(How To Survive a Plague is now available on DVD through MPI Home Video and at Amazon Instant. It world premiered at the 2012 Sundance Film Festival and was picked up for distribution by Sundance Selects, opening theatrically on Friday, September 21, 2012, in New York, Los Angeles, Chicago and San Francisco. Visit the film’s official website to learn more.)
The film opens with the iconic images of emaciated people in hospital gowns typical of AIDS documentaries, but it quickly cuts to a packed and fairly chaotic meeting. The clumpy, smeared grain of the archival footage, shot on early consumer-grade video, conveys a sense of urgency, minimal resources, and DIY improvisation in the face of catastrophe. We’re witnessing a genuine grassroots movement spontaneously come to life where there had been nothing but death and despair. It’s the early days of ACT UP New York, the original and most powerful chapter of the ACT UP movement. Director David France gives us a bit of context with a few title cards and thrusts us into the middle of an action against the foot-dragging of New York City Mayor Ed Koch.
How to Survive a Plague is a story with all the elements of great drama—the stakes are life and death, the villains are plentiful in the form of uncaring government officials and bureaucrats, and there’s lots of visually arresting action out on the streets. There are moments that could make rocks cry. A soft-spoken man with HIV is given an explanation of the risks and poor odds of success of an experimental drug; in hindsight his more resigned than hopeful answer is horribly poignant: “I understand that, and I’m willing to find out.”
The film follows a timeline marked by a series of daring and often spectacular actions, targeting everyone from a local hospital to Cardinal O’Connor and the Catholic Church, from profiteering drug company Burroughs Wellcome to the seemingly impenetrable inner sanctum of the FDA.
Above all the movement has its people, and How to Survive a Plague masterfully weaves intimate moments with an amazing cast of characters into its narrative. These are genuine heroes blessed with an inner light, who step up to the fight with incredible vision, integrity and courage. And nothing less is needed: ACT UP’s struggle to change public policy with nothing but the determination of a few hundred people willing to commit civil disobedience is formidable.
Some unlikely characters end up making a fundamental contribution to ACT UP’s efforts. A housewife from Long Island named Iris Long, a trained scientist, shows up at an early ACT UP meeting and explains the science behind HIV and the inner workings of government health bureaucracies—planting the seed for ACT UP’s notoriously savvy team of treatment experts (who went on to shape national policy for AIDS research). Ann Northrup, a former CBS News producer, teaches the activists how to use the media to their advantage, and helps plan an action that gets AIDS activists in front of the cameras during the evening news.
France and his collaborators’ tireless efforts to track down footage from myriad sources bring to the film a uniquely personal dimension. Activist Bob Rafsky is tracked through a series of birthdays spent with his ex-wife and daughter. He goes from handsome and vibrant to frail, drawn and covered in lesions in the course of a few years; clearly not far from death, he delivers one of the film’s most fiery and impassioned speeches. Ray Navarro is the brilliant artist/prankster who shows up at actions dressed as Jesus; he too fades away before our eyes, but speaks radiant words of hope even after he goes blind from CMV. Perhaps the brightest light of the movement is Peter Staley, a fearless and deeply principled former Wall Street trader with an astonishing gift for strategy and for clearly articulating the goals of the movement. His speech at the 1990 AIDS Conference is a thing of power and beauty, visibly winning over a skeptical medical establishment to his side.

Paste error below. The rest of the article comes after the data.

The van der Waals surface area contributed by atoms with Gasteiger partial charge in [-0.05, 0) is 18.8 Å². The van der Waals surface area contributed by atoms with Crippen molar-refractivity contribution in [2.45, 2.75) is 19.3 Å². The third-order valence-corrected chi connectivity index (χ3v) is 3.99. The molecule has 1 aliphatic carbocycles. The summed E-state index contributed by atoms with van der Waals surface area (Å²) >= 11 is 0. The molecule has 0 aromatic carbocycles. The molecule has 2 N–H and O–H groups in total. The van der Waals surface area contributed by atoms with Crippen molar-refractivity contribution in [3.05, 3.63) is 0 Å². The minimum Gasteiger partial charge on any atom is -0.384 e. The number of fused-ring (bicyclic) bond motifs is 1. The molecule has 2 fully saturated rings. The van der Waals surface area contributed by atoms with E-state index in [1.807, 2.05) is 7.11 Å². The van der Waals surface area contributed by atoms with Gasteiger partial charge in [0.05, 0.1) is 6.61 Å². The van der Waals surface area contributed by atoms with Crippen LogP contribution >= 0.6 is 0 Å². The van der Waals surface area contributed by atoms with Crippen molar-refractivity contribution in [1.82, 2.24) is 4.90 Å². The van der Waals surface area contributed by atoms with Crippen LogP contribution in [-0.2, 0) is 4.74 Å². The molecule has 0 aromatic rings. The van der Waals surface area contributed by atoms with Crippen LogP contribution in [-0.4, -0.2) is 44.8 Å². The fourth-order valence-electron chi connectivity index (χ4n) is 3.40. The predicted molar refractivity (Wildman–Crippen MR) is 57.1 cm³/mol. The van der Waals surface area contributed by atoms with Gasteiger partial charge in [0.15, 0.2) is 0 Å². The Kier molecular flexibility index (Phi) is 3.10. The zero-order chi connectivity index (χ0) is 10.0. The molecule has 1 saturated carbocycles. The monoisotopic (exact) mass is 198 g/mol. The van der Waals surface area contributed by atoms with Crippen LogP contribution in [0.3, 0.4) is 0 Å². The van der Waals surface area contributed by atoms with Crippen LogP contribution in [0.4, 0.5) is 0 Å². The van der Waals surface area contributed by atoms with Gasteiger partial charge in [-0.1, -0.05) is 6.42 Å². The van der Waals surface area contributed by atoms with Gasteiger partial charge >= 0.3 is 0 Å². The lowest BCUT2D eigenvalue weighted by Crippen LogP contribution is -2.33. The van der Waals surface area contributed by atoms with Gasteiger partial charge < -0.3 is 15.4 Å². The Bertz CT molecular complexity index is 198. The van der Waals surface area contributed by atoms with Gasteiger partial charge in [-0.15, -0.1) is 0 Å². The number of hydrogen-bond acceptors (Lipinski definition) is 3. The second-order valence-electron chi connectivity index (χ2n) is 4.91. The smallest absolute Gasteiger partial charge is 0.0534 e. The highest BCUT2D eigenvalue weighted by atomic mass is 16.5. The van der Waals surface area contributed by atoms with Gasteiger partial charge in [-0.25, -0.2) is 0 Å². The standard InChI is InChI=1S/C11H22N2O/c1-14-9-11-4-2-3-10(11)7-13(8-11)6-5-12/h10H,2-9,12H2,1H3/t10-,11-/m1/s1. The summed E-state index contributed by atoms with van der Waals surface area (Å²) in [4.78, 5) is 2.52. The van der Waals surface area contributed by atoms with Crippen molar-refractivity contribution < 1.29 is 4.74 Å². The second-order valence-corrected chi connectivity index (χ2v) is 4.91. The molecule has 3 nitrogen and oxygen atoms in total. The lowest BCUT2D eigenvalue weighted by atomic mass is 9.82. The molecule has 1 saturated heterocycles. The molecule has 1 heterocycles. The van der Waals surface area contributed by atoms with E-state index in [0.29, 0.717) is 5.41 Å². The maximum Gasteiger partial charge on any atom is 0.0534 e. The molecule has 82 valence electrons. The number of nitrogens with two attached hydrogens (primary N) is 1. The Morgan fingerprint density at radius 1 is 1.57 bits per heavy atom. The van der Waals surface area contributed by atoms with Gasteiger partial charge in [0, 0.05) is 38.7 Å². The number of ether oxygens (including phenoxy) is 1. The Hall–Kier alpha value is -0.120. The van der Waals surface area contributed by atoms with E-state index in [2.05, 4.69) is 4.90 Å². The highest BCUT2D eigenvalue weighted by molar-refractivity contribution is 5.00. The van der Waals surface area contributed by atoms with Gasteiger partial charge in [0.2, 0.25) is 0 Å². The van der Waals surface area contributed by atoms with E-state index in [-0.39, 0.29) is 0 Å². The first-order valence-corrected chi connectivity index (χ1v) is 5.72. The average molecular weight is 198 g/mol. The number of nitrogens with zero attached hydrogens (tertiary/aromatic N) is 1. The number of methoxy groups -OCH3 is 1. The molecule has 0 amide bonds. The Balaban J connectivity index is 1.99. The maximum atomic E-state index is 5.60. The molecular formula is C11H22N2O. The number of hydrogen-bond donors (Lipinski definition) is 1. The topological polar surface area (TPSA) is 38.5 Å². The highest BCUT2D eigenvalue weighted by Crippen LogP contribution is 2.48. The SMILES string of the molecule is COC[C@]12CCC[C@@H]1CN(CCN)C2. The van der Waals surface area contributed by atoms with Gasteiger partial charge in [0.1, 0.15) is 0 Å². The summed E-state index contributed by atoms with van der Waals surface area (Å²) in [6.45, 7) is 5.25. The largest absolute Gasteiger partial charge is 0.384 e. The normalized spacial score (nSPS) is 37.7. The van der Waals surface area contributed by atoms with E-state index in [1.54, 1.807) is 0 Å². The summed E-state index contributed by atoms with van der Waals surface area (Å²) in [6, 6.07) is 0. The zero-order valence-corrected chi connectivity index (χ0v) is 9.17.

But for every battle fought and won, the ultimate goal of an effective treatment for AIDS remains maddeningly out of reach. Admirably, the film doesn’t gloss over the bitter infighting within the movement as time goes by and the hope for a cure starts to falter. A scene where founding member Larry Kramer silences the bickering with a single word is like something out of the Old Testament.
It took a lot longer than expected and the death toll was and is catastrophic, but the basic level of reason and compassion that ACT UP fought for within the healthcare establishment led to effective policies and treatments that slowed the pandemic down to where it is now. To France’s credit, and to the credit of the surviving veterans of the movement (several of whom are dramatically revealed at the end of the film), this is not treated as a happy ending. There have been over 30 million AIDS deaths, and throughout the crisis too many people looked the other way. A lot of the issues that allowed AIDS to proliferate in the first place are still not being addressed today.
But the story of ACT UP is a powerful testament to human potential. In 2012—at a time when cynicism toward institutions is at an all-time high and there’s a desperate need for something bigger and more meaningful than clicking “like,” for a movement to believe in—seeing this film is a cathartic experience.